By the end of 1873 the Grange had penetrated all but four States--Connecticut, Rhode Island, Delaware, and Nevada--and there were thirty-two state Granges in existence. The movement was now well defined and national in scope, so that the seventh annual session of the National Grange, which took place in St. Louis in February, 1874, attracted much interest and comment. Thirty-three men and twelve women attended the meetings, representing thirty-two state and territorial Granges and about half a million members. Their most important act was the adoption of the "Declaration of Purposes of the National Grange," subscribed to then and now as the platform of the Patrons and copied with minor modifications by many later agricultural organizations in the United States. The general purpose of the Patrons was "to labor for the good of our Order, our Country, and Mankind." This altruistic ideal was to find practical application in efforts to enhance the comfort and attractions of homes, to maintain the laws, to advance agricultural and industrial education, to diversify crops, to systematize farm work, to establish cooperative buying and selling, to suppress personal, local, sectional, and national prejudices, and to discountenance "the credit system, the fashion system, and every other system tending to prodigality and bankruptcy." As to business, the Patrons declared themselves enemies not of capital but of the tyranny of monopolies, not of railroads but of their high freight tariffs and monopoly of transportation. In politics, too, they maintained a rather nice balance: the Grange was not to be a political or party organization, but its members were to perform their political duties as individual citizens.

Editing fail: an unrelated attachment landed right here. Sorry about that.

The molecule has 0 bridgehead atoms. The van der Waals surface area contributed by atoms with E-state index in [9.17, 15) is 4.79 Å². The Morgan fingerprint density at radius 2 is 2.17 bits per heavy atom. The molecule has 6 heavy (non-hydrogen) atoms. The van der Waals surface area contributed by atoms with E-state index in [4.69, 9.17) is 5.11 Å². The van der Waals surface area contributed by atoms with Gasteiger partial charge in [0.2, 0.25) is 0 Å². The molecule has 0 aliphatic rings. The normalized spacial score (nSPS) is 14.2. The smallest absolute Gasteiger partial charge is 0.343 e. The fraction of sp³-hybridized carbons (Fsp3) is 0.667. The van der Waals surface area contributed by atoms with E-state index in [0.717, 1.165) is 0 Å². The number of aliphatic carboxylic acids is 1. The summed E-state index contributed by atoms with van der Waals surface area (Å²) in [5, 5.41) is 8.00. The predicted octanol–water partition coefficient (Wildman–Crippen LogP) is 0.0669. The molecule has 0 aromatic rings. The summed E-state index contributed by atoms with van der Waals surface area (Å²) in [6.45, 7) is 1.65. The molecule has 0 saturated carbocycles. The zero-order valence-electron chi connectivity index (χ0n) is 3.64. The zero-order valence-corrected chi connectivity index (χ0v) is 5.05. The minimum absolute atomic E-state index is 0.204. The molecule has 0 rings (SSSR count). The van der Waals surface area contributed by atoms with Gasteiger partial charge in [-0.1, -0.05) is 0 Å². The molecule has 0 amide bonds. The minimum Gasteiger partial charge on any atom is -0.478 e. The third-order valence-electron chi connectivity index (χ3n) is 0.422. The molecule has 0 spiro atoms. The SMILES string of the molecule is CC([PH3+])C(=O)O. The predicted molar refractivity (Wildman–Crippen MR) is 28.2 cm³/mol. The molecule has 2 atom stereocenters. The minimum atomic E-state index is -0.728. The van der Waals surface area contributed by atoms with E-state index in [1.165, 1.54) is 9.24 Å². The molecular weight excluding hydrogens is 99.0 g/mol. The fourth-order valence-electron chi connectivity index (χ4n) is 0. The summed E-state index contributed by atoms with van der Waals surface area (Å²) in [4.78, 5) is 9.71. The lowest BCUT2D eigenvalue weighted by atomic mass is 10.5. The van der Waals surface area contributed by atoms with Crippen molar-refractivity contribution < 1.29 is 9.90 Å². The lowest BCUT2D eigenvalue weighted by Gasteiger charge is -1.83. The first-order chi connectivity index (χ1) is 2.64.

It could hardly be expected that the program of the Grange would satisfy all farmers. For the agricultural discontent, as for any other dissatisfaction, numerous panaceas were proposed, the advocates of each of which scorned all the others and insisted on their particular remedy. Some farmers objected to the Grange because it was a secret organization; others, because it was nonpartisan. For some the organization was too conservative; for others, too radical. Yet all these objectors felt the need of some sort of organization among the farmers, very much as the trade-unionist and the socialist, though widely divergent in program, agree that the workers must unite in order to better their condition. Hence during these years of activity on the part of the Grange many other agricultural societies were formed, differing from the Patrons of Husbandry in specific program rather than in general purpose.